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15 August 2018

Amazon pirating water from neighboring Rio Orinoco

The Amazon River is slowly stealing a 40,000-square-kilometer (25,000-square-mile) drainage basin from the upper Orinoco River, according to new research suggesting this may not be the first time the world’s largest river has expanded its territory by poaching from a neighbor. The rare conjunction could help researchers understand how river systems evolve and how the Amazon Basin grew to dominate the South American continent.

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14 August 2018

Diving robots find Antarctic winter seas exhale surprising amounts of carbon dioxide

More than 100 oceanic floats are now diving and drifting in the Southern Ocean around Antarctica during the peak of winter. These instruments are gathering data from a place and season that remains very poorly studied, despite its important role in regulating the global climate.

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1 August 2018

New study reveals details of icy Greenland’s heated geologic past

By mapping the heat escaping from below the Greenland Ice Sheet, scientists have sharpened our understanding of the dynamics that dominate and shape terrestrial planets. Tracking these geodynamics of planets helps scientists understand their evolution. But more immediately, the heat information feeds sea-level-change models on Earth by helping scientists predict the behavior of ice. This is particularly important for the surface of land that, in the case of Greenland, is buried below kilometers of ice and so is hard to get to.

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17 July 2018

New magnetic anomaly map helps unveil Antarctica

The most comprehensive magnetic map of Antarctica ever produced was published online this week in a new study in Geophysical Research Letters, a journal of the American Geophysical Union.

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9 July 2018

Listen: The sound of electromagnetic energy moving between Saturn, Enceladus

New research from Cassini’s up-close Grand Finale orbits shows a surprisingly powerful and dynamic interaction of plasma waves moving from Saturn to its moon Enceladus and its rings.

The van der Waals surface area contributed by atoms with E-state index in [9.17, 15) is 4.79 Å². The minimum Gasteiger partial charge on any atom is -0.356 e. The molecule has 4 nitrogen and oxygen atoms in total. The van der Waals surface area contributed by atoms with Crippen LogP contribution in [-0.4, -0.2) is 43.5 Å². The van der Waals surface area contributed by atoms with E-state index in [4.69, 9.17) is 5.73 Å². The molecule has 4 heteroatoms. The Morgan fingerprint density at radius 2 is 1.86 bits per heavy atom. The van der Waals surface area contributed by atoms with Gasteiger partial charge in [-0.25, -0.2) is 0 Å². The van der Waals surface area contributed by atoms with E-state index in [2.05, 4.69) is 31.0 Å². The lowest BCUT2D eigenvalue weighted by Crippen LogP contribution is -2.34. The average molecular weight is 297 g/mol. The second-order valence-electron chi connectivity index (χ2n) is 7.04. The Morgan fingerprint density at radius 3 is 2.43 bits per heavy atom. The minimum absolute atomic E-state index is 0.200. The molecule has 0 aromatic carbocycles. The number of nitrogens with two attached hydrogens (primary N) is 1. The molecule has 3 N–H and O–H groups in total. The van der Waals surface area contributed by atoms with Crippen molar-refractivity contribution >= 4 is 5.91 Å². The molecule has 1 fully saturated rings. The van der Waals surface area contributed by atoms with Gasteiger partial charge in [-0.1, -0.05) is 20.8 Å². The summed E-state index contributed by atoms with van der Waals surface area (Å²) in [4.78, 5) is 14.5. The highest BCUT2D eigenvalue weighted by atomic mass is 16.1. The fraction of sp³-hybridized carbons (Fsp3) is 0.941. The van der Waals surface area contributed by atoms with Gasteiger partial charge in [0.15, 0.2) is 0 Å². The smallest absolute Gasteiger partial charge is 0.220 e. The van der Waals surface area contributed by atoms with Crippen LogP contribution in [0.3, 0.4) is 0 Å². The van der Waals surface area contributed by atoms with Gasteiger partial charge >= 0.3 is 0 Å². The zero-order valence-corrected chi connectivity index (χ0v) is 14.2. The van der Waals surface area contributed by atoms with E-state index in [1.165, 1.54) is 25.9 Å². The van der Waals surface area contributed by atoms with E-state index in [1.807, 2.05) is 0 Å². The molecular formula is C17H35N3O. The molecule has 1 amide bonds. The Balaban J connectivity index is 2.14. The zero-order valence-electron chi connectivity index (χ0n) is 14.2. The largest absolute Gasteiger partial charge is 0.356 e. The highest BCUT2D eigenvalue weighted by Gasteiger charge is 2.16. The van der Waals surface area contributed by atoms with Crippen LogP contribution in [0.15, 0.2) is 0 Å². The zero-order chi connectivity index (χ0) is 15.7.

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26 June 2018

New study offers new evidence for how the Adirondack Mountains formed

The formation mechanism of the Adirondack Mountains in upstate New York has long posed a geologic mystery. A few mechanisms have been proposed, but until recently tools for evaluating them were not in place. Now, using an advanced seismic imaging method and data available only in the past five years, researchers have constructed a detailed model of the tectonic plate – the crust and the uppermost rigid mantle of the lithosphere under the northeast United States – down to about 62 miles (100 kilometers), in which they discovered a “pillow” of low-density, relatively light rock material. They say a column of this lighter material appears to have squeezed up under the Adirondacks, possibly expanded by heat, to form the dome-shaped mountains.

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5 June 2018

Ocean warming, ‘junk-food’ prey cause of massive seabird die-off, study finds

In the fall of 2014, West Coast residents witnessed a strange, unprecedented ecological event. Tens of thousands of small seabird carcasses washed ashore on beaches from California to British Columbia, in what would become one of the largest bird die-offs ever recorded. A recent study provides the first definitive answer to what killed the seabirds: starvation brought on by shifts in ocean conditions linked to a changing climate.

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30 May 2018

Seismometer readings could offer debris flow early warning

Instruments designed to record earthquakes revealed information about debris-flow speed, the width of the flow and the size of boulders carried by the January 2017 mudslide in Montecito, California, and the location of the event, suggesting that the current generation of seismometers in the field could be used to provide an early warning of an incoming debris flow to residents in mudslide-prone areas.

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Increasing heat drives off clouds that dampen California wildfires

Increasing summer temperatures brought on by a combination of intensifying urbanization and warming climate are driving off once common low-lying morning clouds that shade many southern coastal areas of California, leading to increased risk of wildfires.

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29 May 2018

The case of the relativistic particles solved

Encircling Earth are two enormous rings — called the Van Allen radiation belts — of highly energized ions and electrons. Various processes can accelerate these particles to relativistic speeds, which endanger spacecraft unlucky enough to enter these giant bands of damaging radiation. Scientists had previously identified certain factors that might cause particles in the belts to become highly energized, but they had not known which cause dominates. Now, with new research from NASA’s Van Allen Probes and Time History of Events and Macroscale Interactions during Substorms — THEMIS — missions, published in Geophysical Research Letters, a journal of the American Geophysical Union, the verdict is in.

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